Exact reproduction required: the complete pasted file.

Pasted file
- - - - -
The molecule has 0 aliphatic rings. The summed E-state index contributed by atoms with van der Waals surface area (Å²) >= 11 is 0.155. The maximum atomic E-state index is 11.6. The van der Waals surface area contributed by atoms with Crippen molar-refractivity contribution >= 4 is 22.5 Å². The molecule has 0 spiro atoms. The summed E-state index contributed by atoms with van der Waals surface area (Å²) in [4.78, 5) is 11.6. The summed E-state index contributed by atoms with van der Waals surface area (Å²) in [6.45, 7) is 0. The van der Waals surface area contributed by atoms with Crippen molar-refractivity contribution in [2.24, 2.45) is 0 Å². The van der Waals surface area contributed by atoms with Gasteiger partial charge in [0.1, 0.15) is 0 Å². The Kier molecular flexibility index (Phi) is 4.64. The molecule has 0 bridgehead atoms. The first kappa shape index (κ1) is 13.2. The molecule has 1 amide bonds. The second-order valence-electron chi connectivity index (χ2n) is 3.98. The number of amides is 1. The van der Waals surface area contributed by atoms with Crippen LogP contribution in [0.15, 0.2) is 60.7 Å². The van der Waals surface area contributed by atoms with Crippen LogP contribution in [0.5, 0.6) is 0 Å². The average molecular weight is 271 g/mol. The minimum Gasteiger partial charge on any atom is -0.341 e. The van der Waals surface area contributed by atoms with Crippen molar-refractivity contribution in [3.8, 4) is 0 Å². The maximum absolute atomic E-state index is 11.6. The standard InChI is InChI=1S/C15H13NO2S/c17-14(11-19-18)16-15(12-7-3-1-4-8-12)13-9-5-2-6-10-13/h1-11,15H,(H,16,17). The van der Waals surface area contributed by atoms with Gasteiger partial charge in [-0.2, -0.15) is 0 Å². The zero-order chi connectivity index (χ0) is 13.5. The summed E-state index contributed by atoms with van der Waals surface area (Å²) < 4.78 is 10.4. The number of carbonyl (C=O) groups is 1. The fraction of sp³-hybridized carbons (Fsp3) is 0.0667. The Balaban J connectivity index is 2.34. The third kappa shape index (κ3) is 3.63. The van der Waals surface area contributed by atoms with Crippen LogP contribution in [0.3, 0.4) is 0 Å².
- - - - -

The molecule has 0 aliphatic rings. The summed E-state index contributed by atoms with van der Waals surface area (Å²) >= 11 is 0.155. The maximum atomic E-state index is 11.6. The van der Waals surface area contributed by atoms with Crippen molar-refractivity contribution >= 4 is 22.5 Å². The molecule has 0 spiro atoms. The summed E-state index contributed by atoms with van der Waals surface area (Å²) in [4.78, 5) is 11.6. The summed E-state index contributed by atoms with van der Waals surface area (Å²) in [6.45, 7) is 0. The van der Waals surface area contributed by atoms with Crippen molar-refractivity contribution in [2.24, 2.45) is 0 Å². The van der Waals surface area contributed by atoms with Gasteiger partial charge in [0.1, 0.15) is 0 Å². The Kier molecular flexibility index (Phi) is 4.64. The molecule has 0 bridgehead atoms. The first kappa shape index (κ1) is 13.2. The molecule has 1 amide bonds. The second-order valence-electron chi connectivity index (χ2n) is 3.98. The number of amides is 1. The van der Waals surface area contributed by atoms with Crippen LogP contribution in [0.15, 0.2) is 60.7 Å². The van der Waals surface area contributed by atoms with Crippen LogP contribution in [0.5, 0.6) is 0 Å². The average molecular weight is 271 g/mol. The minimum Gasteiger partial charge on any atom is -0.341 e. The van der Waals surface area contributed by atoms with Crippen molar-refractivity contribution in [3.8, 4) is 0 Å². The maximum absolute atomic E-state index is 11.6. The standard InChI is InChI=1S/C15H13NO2S/c17-14(11-19-18)16-15(12-7-3-1-4-8-12)13-9-5-2-6-10-13/h1-11,15H,(H,16,17). The van der Waals surface area contributed by atoms with Gasteiger partial charge in [-0.2, -0.15) is 0 Å². The zero-order chi connectivity index (χ0) is 13.5. The summed E-state index contributed by atoms with van der Waals surface area (Å²) < 4.78 is 10.4. The number of carbonyl (C=O) groups is 1. The fraction of sp³-hybridized carbons (Fsp3) is 0.0667. The Balaban J connectivity index is 2.34. The third kappa shape index (κ3) is 3.63. The van der Waals surface area contributed by atoms with Crippen LogP contribution in [0.3, 0.4) is 0 Å².